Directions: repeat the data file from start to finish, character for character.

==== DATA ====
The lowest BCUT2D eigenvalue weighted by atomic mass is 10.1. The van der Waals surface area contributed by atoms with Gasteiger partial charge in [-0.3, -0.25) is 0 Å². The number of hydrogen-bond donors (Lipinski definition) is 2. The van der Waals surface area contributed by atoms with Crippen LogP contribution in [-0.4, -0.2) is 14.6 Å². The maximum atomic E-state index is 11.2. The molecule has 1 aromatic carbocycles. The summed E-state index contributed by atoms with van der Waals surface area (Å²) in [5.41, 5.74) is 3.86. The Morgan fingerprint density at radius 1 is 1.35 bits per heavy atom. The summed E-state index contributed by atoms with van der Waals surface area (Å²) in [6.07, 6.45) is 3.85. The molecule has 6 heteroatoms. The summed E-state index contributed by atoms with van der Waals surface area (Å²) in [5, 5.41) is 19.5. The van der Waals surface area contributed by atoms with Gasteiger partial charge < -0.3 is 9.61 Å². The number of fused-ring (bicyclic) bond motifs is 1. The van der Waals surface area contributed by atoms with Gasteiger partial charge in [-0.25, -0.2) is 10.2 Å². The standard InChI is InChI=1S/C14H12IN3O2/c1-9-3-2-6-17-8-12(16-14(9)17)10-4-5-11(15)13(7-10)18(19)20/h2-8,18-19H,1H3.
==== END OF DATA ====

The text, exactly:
The lowest BCUT2D eigenvalue weighted by atomic mass is 10.1. The van der Waals surface area contributed by atoms with Gasteiger partial charge in [-0.3, -0.25) is 0 Å². The number of hydrogen-bond donors (Lipinski definition) is 2. The van der Waals surface area contributed by atoms with Crippen LogP contribution in [-0.4, -0.2) is 14.6 Å². The maximum atomic E-state index is 11.2. The molecule has 1 aromatic carbocycles. The summed E-state index contributed by atoms with van der Waals surface area (Å²) in [5.41, 5.74) is 3.86. The Morgan fingerprint density at radius 1 is 1.35 bits per heavy atom. The summed E-state index contributed by atoms with van der Waals surface area (Å²) in [6.07, 6.45) is 3.85. The molecule has 6 heteroatoms. The summed E-state index contributed by atoms with van der Waals surface area (Å²) in [5, 5.41) is 19.5. The van der Waals surface area contributed by atoms with Gasteiger partial charge < -0.3 is 9.61 Å². The number of fused-ring (bicyclic) bond motifs is 1. The van der Waals surface area contributed by atoms with Gasteiger partial charge in [-0.25, -0.2) is 10.2 Å². The standard InChI is InChI=1S/C14H12IN3O2/c1-9-3-2-6-17-8-12(16-14(9)17)10-4-5-11(15)13(7-10)18(19)20/h2-8,18-19H,1H3.